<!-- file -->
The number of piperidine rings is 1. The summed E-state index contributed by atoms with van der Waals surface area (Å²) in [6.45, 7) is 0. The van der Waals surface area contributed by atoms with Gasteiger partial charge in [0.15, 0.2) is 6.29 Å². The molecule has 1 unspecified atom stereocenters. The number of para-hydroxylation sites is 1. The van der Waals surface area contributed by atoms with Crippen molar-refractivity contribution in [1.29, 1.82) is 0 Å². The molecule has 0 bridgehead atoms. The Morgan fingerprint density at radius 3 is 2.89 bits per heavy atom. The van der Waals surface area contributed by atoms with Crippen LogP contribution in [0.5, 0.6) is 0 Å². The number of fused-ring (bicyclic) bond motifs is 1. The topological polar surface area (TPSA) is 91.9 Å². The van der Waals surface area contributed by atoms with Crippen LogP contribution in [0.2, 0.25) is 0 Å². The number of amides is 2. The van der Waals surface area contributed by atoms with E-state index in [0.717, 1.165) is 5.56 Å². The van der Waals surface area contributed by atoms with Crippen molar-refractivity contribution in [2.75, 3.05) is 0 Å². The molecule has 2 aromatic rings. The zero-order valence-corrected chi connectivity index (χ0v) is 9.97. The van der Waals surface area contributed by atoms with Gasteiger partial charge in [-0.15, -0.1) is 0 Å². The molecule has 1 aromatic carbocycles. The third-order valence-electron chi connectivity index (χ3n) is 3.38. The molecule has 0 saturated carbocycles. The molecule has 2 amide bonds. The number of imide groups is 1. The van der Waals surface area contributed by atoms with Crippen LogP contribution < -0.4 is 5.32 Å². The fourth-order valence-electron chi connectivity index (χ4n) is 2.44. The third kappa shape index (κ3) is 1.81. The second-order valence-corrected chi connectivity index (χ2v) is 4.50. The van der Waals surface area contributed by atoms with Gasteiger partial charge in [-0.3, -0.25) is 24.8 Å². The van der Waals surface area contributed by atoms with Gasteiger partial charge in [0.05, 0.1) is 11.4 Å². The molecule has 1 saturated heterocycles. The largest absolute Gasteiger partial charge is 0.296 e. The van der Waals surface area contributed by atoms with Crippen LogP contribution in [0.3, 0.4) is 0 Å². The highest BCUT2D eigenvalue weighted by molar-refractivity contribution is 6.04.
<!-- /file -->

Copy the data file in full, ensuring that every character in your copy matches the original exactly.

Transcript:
The number of piperidine rings is 1. The summed E-state index contributed by atoms with van der Waals surface area (Å²) in [6.45, 7) is 0. The van der Waals surface area contributed by atoms with Gasteiger partial charge in [0.15, 0.2) is 6.29 Å². The molecule has 1 unspecified atom stereocenters. The number of para-hydroxylation sites is 1. The van der Waals surface area contributed by atoms with Crippen molar-refractivity contribution in [1.29, 1.82) is 0 Å². The molecule has 0 bridgehead atoms. The Morgan fingerprint density at radius 3 is 2.89 bits per heavy atom. The van der Waals surface area contributed by atoms with Crippen LogP contribution in [0.5, 0.6) is 0 Å². The number of fused-ring (bicyclic) bond motifs is 1. The topological polar surface area (TPSA) is 91.9 Å². The van der Waals surface area contributed by atoms with Crippen LogP contribution in [0.2, 0.25) is 0 Å². The number of amides is 2. The van der Waals surface area contributed by atoms with E-state index in [0.717, 1.165) is 5.56 Å². The van der Waals surface area contributed by atoms with Crippen molar-refractivity contribution in [2.75, 3.05) is 0 Å². The molecule has 2 aromatic rings. The zero-order valence-corrected chi connectivity index (χ0v) is 9.97. The van der Waals surface area contributed by atoms with Gasteiger partial charge in [-0.15, -0.1) is 0 Å². The molecule has 1 aromatic carbocycles. The third-order valence-electron chi connectivity index (χ3n) is 3.38. The molecule has 0 saturated carbocycles. The molecule has 2 amide bonds. The number of imide groups is 1. The van der Waals surface area contributed by atoms with Crippen LogP contribution < -0.4 is 5.32 Å². The fourth-order valence-electron chi connectivity index (χ4n) is 2.44. The third kappa shape index (κ3) is 1.81. The second-order valence-corrected chi connectivity index (χ2v) is 4.50. The van der Waals surface area contributed by atoms with Gasteiger partial charge in [-0.3, -0.25) is 24.8 Å². The van der Waals surface area contributed by atoms with Gasteiger partial charge in [0.05, 0.1) is 11.4 Å². The molecule has 1 saturated heterocycles. The largest absolute Gasteiger partial charge is 0.296 e. The van der Waals surface area contributed by atoms with Crippen LogP contribution in [0.3, 0.4) is 0 Å². The highest BCUT2D eigenvalue weighted by molar-refractivity contribution is 6.04.